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EXPLOREMY LIBRARY
Real Living Australia

Real Living Australia March 2021

Real Living is the homes and lifestyle magazine for those who want to spend smart and live well. For handy household hints, great food ideas, outdoor tips, real shopping opportunities and how to steal some "me time", there's simply no other magazine!

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Country:
Australia
Language:
English
Publisher:
Are Media Pty Limited
Frequency:
Monthly
$4.29
$21.48
12 Issues

in this issue

2 min
hello

I LOVE SEEING INSIDE other people’s homes. And as an interiors journalist, I feel it’s such a privilege to be able to do so every month. I’m inspired by how other people live; how they organise and use their spaces. But mostly, I’m interested in their decor and design choices. Why that wall colour? Why that piece of furniture? To me, there are three reasons to make a design decision: it should be functional, it should work in the space you’re decorating and, most importantly, it must make you happy. The choices that make us happy are what really create individual homes. Take the houses in this issue, for example. They’re all completely different, but true to their owners’ aesthetic taste – and there are design lessons and style cues to…

1 min
this month i’m looking forward to…

Facebook.com/reallivingmagazine / homestolove.com.au/rl / @reallivingmag…

4 min
graphic content

pattern tête-à-tête When decorating with multiple patterns, you’ll need to decide what you draw attention to and create visual dialogue between each element. This chair in fabric by Kelly Wearstler (she’s a master of the mix) is a classic eye-catching statement piece but it also speaks to the rest of the room. Notice how the graphic design is repeated in the rug, and the colours in the fabric are softened in the tonal wallpaper and amplified on the cushions. history repeating Greco-Roman style is having a major interiors moment and it lends itself to trying new looks with print and pattern. Take inspiration from classical designs that feel architectural and the strong yet elegant use of borders and stripes. balance of power While pattern can lift the energy in a room you don’t want it…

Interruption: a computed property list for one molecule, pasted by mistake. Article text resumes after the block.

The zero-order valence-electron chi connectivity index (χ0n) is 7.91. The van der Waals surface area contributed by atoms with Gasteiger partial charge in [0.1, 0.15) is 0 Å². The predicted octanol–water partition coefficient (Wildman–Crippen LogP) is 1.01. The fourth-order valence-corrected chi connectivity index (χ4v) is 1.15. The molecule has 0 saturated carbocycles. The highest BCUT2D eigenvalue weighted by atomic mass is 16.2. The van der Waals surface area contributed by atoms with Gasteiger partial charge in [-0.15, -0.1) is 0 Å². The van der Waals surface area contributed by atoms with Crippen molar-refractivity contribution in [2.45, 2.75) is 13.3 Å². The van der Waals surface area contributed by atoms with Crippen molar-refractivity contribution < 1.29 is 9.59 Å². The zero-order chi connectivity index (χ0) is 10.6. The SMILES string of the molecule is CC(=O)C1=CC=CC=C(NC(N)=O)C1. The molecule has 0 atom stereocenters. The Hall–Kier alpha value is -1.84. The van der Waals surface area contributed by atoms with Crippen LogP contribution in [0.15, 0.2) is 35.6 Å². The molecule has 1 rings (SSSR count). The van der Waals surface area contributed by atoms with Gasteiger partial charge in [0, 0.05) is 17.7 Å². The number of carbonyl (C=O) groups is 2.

4 min
fave finds

BASSIKE INSTINCT The global pandemic and local lockdowns encouraged Bassike creative director Deborah Sams to rethink her direction and design with optimism. That mindset inspired Bassike’s 2021 pre-collection, which features sustainable fabrics in a neutral palette and versatile styles that balance form with function and can be mix and matched. Pictured is the Splatter print cotton shirt, $450 – one of many pieces on our wish-list. Bassike.com staff pick ALICE IERACE Art director COMING UP DAISIES The cult classic Daisy fragrances from Marc Jacobs have been given a fresh twist in the form of the Daisy Love Daze, $109 for 50ml. The limited edition scent features notes of delicate pink peony and fig. Marcjacobs.com next hygge thing The latest homewares drop from Ikea is all about clean lines, natural materials and simplified forms, and we’ve got our eyes…

2 min
objects of desire

AT CARTIER, ELEGANCE is a “permanent preoccupation”, says Pierre Rainero, Cartier International’s director of image, heritage and style. This insatiable obsession is the secret to the maison’s allure – the enviable flash of a timepiece; the delicate opening of a jewellery box – and it isn’t limited to wearable accoutrements. In late 2020, Cartier revealed a collection of home decor, travel accessories, gifts and stationery designed to broaden clients’ creative possibilities. “The collection reinforces an aspect of the maison that people are not so familiar with,” Pierre says. “Since 1880, Cartier has been interested in everyday objects. We have always had the idea to make life beautiful in different ways, and not necessarily with very important objects. The tiniest objects can express what Cartier style is about.” Although the collection…

2 min
water works

EXCEPTIONAL DESIGN rarely shouts. On the contrary, it’s often the most clever products that are the quiet achievers, making everyday tasks a more effortless experience. This is certainly true of the Vola ‘111’, the mixer that transformed the way we wash our hands, do the dishes and run a bath. An icon of the golden age of Scandinavian design, Vola produced its first mixers for the National Bank of Denmark, which was being designed by Arne Jacobsen, the architect and mastermind behind furniture classics such as the Egg and Swan chairs. The company’s owner, Verner Overgaard, approached Arne with a proposal for the building – a brand new type of wall-mounted tap comprised of a single handle and spout with all of the mechanical parts concealed. This minimalistic concept challenged Arne’s…